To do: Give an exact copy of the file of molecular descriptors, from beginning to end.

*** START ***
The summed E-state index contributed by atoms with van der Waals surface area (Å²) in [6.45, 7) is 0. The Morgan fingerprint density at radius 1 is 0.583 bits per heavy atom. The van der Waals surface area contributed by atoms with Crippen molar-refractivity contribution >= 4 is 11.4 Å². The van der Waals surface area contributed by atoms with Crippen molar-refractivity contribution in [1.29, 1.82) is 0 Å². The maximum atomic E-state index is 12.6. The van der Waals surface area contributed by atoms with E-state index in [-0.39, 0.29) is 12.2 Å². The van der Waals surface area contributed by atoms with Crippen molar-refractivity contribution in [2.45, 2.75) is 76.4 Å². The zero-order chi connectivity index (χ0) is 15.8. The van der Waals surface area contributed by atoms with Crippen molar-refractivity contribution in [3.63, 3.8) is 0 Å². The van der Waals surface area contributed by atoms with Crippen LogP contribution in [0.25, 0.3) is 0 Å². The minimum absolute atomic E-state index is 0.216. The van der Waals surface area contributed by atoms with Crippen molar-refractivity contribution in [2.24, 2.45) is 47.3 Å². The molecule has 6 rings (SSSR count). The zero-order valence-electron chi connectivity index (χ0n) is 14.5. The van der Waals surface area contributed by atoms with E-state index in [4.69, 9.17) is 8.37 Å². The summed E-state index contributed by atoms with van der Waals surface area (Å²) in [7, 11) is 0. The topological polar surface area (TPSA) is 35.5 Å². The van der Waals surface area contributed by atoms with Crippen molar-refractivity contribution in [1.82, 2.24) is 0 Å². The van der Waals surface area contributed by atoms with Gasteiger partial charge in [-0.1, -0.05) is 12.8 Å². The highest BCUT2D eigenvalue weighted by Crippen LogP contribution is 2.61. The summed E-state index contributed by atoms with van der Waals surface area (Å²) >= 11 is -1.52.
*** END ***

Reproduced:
The summed E-state index contributed by atoms with van der Waals surface area (Å²) in [6.45, 7) is 0. The Morgan fingerprint density at radius 1 is 0.583 bits per heavy atom. The van der Waals surface area contributed by atoms with Crippen molar-refractivity contribution >= 4 is 11.4 Å². The van der Waals surface area contributed by atoms with Crippen molar-refractivity contribution in [1.29, 1.82) is 0 Å². The maximum atomic E-state index is 12.6. The van der Waals surface area contributed by atoms with E-state index in [-0.39, 0.29) is 12.2 Å². The van der Waals surface area contributed by atoms with Crippen molar-refractivity contribution in [2.45, 2.75) is 76.4 Å². The zero-order chi connectivity index (χ0) is 15.8. The van der Waals surface area contributed by atoms with Crippen molar-refractivity contribution in [3.63, 3.8) is 0 Å². The van der Waals surface area contributed by atoms with Crippen LogP contribution in [0.25, 0.3) is 0 Å². The minimum absolute atomic E-state index is 0.216. The van der Waals surface area contributed by atoms with Crippen molar-refractivity contribution in [2.24, 2.45) is 47.3 Å². The molecule has 6 rings (SSSR count). The zero-order valence-electron chi connectivity index (χ0n) is 14.5. The van der Waals surface area contributed by atoms with E-state index in [4.69, 9.17) is 8.37 Å². The summed E-state index contributed by atoms with van der Waals surface area (Å²) in [7, 11) is 0. The topological polar surface area (TPSA) is 35.5 Å². The van der Waals surface area contributed by atoms with Crippen molar-refractivity contribution in [1.82, 2.24) is 0 Å². The van der Waals surface area contributed by atoms with Gasteiger partial charge in [-0.1, -0.05) is 12.8 Å². The highest BCUT2D eigenvalue weighted by Crippen LogP contribution is 2.61. The summed E-state index contributed by atoms with van der Waals surface area (Å²) >= 11 is -1.52.